Further evidence of the consolidation of suppliers in the family history world is the announcement that Ancestry has acquired the rights to the data previously available on CD from ArchiveCD books. ArchiveCD books was based in the Forest of Dean and was one of the early suppliers of CDs of the census and old books such as Bigland. Rod Neep, the founder of the company, has recently retired. The data was not available on Ancestry at the time of writing, and my information came from a newsletter.

If you are sometimes confused when deciphering Latin words like innupta and supultus fuit in old parish records, then a helpful article is available on the GENUKI site at www.genuki.org.uk/big/LatinNotes.html

Now for some websites with military records. If your ancestors were in the Glosters, then the Soldiers of Gloucestershire website at http://www.glosters.org.uk will be of great use in your research. It is part of the regimental museum, and has a database of 40,000 soldiers who served in the First World War, as well as information on museum activities, exhibitions and the museum shop. On the message board, I found a link to a list of those recorded in the roll of honour at the church of St Michael and all Angels in Bedminster, which can be found at http://stmichael.instabook.com/rollhon.htm. For many of those listed, there are images of the gravestone in the war cemetery.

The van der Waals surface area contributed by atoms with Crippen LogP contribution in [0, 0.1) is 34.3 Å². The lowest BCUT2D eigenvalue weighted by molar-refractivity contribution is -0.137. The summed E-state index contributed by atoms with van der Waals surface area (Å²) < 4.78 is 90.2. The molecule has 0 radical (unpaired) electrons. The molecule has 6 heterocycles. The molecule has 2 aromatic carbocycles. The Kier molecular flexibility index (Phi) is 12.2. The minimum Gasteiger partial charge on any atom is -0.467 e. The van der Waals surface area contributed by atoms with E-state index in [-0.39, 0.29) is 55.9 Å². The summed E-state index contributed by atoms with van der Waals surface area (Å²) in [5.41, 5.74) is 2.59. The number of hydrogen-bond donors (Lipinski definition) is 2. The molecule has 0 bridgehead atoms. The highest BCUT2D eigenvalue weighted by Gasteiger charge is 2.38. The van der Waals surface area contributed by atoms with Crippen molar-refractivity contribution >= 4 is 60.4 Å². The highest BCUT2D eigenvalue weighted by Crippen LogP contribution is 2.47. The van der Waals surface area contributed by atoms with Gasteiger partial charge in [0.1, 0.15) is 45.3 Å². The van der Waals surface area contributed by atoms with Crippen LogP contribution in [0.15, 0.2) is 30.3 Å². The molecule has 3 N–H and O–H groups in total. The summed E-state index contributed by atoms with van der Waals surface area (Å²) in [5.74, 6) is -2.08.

Another website for those with armed forces interests is The International Armed Forces Memorial at www.wargraves.org.uk/.[N.B. unfortunately this web site has been 'down' since the end of February '08 - webmaster 13/03].  This brings together information from a number of sources, including then Commonwealth War Graves Commission and contributions from members of the public. It can help you identify medals and medal ribbons, and includes images of memorials around the world. The site has records from the First and Second World Wars. For a more personal account of life in the army during the First World War, go to http://wwar1.blogspot.com. It contains letters written by Henry Lamin, and they are posted daily, ninety years after they were written. 

Moving from the soldiery to the aristocracy, I recently came across The Peerage (www.thepeerage.com) which collects together information about Royalty and other noble families, much of it gathered from Burke’s Peerage. Despite its title, it lists many with titled links but less exalted origins, and is useful for tracing wealthy families, particularly during the late nineteenth and twentieth century, when the usual records may be lacking. The site has been created from a family history database programme, and it is easy to follow the links between individuals. 

Finally, you may remember that the LDS church has begun a new programme of digitising and transcribing original records, using volunteers from around the world. After failing for some time to find the website with details of the project, I have now located it at www.familysearchindexing.org/en/index.jsp. Most of the project appears to be currently focussed on the United States and Mexico, but some Irish records of births, marriages and deaths will be included shortly. 

Bob Lawrence